PROFILE 2023 — A trip back in time: The Marting Hotel
Published 12:00 am Tuesday, March 28, 2023
By Nicole Cox | For The Ironton Tribune
One of legendary business icon Henry Adam Marting’s last ventures was to build the remarkable Marlowe Theater with his son in law, Dr. Andrew Clark Lowry. “Marlowe” was a combination of their surnames. Just around the corner at Second Street and Park Avenue, ground was broken for a spectacular hotel unique from all the others. The project soon stalled, and, from 1914-1917 the site was known as “Ironton’s Hole in the Ground,” since only the basement had been excavated, due to steel shortages from World War I. In 1916, Mr. Marting pledged to finance the hotel project and by the following year had raised $190,000, including $75,000 of his own investment.
Col. Marting had interests in dozens of businesses in Ironton, beginning with a dry goods store on Second Street and later, a pivotal role in the Foster Stove Company, the Crystal Ice Factory, Ironton Portland Cement and the Eagle Iron Works. In 1912, he incorporated the Marting Iron and Steel Company by purchasing three coke-fueled iron furnaces throughout Lawrence County. He was given the title “colonel” by Ohio Gov. Asa Smith Bushnell, after being a member of the governor’s staff.
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On Sept. 18, 1919, the grand opening dedication dinner was hosted in the spectacular Marting Hotel. The lobby was decorated with flower bouquets and Rome apples, since the apple show and festival were being held at the same time. Sadly, the man who saw the project to completion did not live to see its success.
Nine days later, on Sept. 27, 1919, Colonel Marting succumbed to illness.
One time listed as “Ohio Valley’s Best Hotel” the hotel advertised 128 rooms with rates from $1.50 to $4. It once contained a barber shop, billiards parlor, cigar store and coffee shop. It nearly always hosted a tavern, restaurant or bar. The impressive seven-story Italian Renaissance Revival style building at 202 Park Ave. in Ironton boasts a history as interesting as its architecture.
One of the hotel’s most famous guests was none other than female ironmaster and socialite Nannie Kelly Wright. After a colorful career, ruined romance, and extensive world travels, Wright made the Marting Hotel her home from the 1930s until her death in 1946. From her view high above the town, she reminisced about watching the World War II soldiers arrive at the nearby train depot. Both the original Ironton-Russell Bridge and the newer
O.C. Collins Memorial Bridge are within view of the top floors, as well as the dome of the county courthouse. Due to its proximity to the Ohio River, rail lines, the county seat and the Ironton business district, the Marting Hotel has always been a popular downtown destination. Often hosting community meetings, dinners, dances and civic functions, the establishment also served in times of need. The devastating flood waters of 1937 reached the third floor, but several patrons took refuge on the upper floors.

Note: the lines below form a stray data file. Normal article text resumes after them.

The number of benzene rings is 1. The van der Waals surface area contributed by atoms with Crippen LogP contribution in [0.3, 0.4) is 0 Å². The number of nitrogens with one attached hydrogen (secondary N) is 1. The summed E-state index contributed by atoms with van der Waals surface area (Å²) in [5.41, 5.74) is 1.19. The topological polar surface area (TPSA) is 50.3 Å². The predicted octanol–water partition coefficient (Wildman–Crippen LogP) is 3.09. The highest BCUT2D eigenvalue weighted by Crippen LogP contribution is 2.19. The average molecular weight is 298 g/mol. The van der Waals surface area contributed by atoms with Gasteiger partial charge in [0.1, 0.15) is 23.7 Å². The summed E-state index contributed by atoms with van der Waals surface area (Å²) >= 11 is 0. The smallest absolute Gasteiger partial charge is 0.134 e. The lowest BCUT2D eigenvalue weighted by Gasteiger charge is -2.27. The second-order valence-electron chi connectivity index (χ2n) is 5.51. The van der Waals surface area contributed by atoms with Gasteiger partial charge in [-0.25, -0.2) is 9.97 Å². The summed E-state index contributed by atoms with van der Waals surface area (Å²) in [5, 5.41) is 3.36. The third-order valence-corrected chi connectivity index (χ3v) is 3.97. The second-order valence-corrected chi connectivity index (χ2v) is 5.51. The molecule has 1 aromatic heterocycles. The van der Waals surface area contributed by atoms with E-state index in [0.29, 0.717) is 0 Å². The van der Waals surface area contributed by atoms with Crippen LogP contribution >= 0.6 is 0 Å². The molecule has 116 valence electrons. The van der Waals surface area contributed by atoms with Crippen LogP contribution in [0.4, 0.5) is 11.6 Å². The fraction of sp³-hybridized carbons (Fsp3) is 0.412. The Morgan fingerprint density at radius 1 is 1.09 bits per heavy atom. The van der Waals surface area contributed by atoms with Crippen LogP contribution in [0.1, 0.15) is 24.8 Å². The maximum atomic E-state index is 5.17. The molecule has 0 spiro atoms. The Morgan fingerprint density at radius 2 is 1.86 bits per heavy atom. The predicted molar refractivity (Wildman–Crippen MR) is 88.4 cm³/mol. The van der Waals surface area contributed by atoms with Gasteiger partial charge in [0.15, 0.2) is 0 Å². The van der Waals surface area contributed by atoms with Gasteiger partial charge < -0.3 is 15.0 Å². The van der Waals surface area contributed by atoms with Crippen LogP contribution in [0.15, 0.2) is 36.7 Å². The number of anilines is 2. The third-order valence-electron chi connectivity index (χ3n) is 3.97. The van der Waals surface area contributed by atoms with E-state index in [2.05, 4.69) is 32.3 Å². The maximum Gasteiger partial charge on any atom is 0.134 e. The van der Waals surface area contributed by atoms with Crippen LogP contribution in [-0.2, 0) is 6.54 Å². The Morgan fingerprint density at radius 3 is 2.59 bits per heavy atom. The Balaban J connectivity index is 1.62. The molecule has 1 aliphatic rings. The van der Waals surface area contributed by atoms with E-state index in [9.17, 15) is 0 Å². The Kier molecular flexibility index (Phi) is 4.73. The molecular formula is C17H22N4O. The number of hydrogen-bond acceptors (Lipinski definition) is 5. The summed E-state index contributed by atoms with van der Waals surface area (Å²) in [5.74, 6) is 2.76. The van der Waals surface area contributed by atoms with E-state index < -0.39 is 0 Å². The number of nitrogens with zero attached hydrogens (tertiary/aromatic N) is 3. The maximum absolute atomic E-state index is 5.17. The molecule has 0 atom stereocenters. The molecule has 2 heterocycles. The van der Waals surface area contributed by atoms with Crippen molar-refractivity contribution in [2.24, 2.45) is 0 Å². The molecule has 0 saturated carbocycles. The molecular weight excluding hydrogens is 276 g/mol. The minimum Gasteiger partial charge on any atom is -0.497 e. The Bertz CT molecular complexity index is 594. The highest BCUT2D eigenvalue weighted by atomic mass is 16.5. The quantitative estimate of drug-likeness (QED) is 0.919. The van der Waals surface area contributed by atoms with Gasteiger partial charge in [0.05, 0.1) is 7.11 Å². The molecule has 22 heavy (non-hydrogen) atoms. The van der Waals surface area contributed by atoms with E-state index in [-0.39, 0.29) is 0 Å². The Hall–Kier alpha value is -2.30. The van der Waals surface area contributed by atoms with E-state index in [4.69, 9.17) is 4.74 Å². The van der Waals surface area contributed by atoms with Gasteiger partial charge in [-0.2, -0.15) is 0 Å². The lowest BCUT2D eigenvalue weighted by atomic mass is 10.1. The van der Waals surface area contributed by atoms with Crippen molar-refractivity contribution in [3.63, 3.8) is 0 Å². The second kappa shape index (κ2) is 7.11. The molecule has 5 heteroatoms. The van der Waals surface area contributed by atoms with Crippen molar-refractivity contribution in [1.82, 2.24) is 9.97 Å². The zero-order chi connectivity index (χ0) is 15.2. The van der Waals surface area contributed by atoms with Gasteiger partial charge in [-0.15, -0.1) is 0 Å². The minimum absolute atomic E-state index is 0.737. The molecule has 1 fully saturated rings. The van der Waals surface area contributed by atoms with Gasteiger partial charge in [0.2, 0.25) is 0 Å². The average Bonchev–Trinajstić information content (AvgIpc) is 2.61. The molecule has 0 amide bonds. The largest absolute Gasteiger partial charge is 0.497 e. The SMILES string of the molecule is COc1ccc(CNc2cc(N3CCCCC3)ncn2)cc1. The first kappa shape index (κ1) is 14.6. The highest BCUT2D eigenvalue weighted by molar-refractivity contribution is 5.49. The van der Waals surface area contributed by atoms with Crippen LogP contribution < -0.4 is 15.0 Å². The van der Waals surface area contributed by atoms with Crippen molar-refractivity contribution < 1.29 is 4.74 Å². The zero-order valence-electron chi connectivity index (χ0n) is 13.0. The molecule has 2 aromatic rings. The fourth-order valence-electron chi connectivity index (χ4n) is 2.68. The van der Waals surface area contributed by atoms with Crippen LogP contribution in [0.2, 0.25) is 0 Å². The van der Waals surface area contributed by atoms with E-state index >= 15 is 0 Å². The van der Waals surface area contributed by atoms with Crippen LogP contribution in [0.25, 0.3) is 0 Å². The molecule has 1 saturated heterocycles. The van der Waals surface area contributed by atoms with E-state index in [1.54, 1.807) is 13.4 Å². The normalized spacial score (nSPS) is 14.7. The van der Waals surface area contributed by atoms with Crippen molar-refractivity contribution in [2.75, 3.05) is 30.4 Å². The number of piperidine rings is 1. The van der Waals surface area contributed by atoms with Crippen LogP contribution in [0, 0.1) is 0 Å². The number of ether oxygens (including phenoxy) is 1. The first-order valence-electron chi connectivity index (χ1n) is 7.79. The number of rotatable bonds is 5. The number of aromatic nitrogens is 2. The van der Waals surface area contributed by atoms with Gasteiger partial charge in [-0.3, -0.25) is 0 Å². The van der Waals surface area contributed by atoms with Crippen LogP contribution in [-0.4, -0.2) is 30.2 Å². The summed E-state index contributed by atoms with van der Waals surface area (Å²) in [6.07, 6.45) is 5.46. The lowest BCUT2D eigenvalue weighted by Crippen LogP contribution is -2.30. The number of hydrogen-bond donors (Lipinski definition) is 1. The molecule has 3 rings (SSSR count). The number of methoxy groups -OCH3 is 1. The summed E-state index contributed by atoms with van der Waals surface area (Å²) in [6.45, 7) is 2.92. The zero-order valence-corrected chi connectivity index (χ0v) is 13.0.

One of the more recent notable guests was U.S. Rep. Bill Johnson, whose district office on the ground floor served the southern part of the 6th Congressional District from 2011 until the end of last year when redistricting moved Lawrence County into the Second District.
For a brief time in the 1950s it was named the MacArthur Hotel, but, by the next decade, had resumed its original name and, by then, added the Sand Bar, banquet facilities, air conditioning, and televisions in all the rooms. The historic hotel went through dozens of managers, renovations, redecorations and various entertainment additions before falling into disrepair at the end of the century.
In 1998, it was added to the National Register of Historic Places. Several years later, the Ironton – Lawrence County Community Action Organization took ownership of the decayed building and began extensive renovations. Now known as the Park Avenue Apartments, this beautiful landmark continues to be a busy center in the city with lively characters and social activities comprised of 50-units of senior living apartments.
At the time of Marting’s death, he gave financial donations to the Marting Hotel, proving his devotion to the project. The Ironton Register newspaper ran his extensive obituary and noted: “Every business house in the city was closed during the funeral hour from 2 to 3 o’clock. The Home Telephone Company suspended service for 10 minutes at 2 o’clock. The public schools and banks were closed.” The town collectively mourned the loss of a great industrialist and friend of many.
It has now been over 100 years since the grand opening. If these walls could talk, they would echo the laughter, friendliness, sociability and enjoyment that guided Marting’s vision for his final venture.
Nicole Cox is president of the Lawrence County Museum & Historical Society and can be reached at 740-646-4104.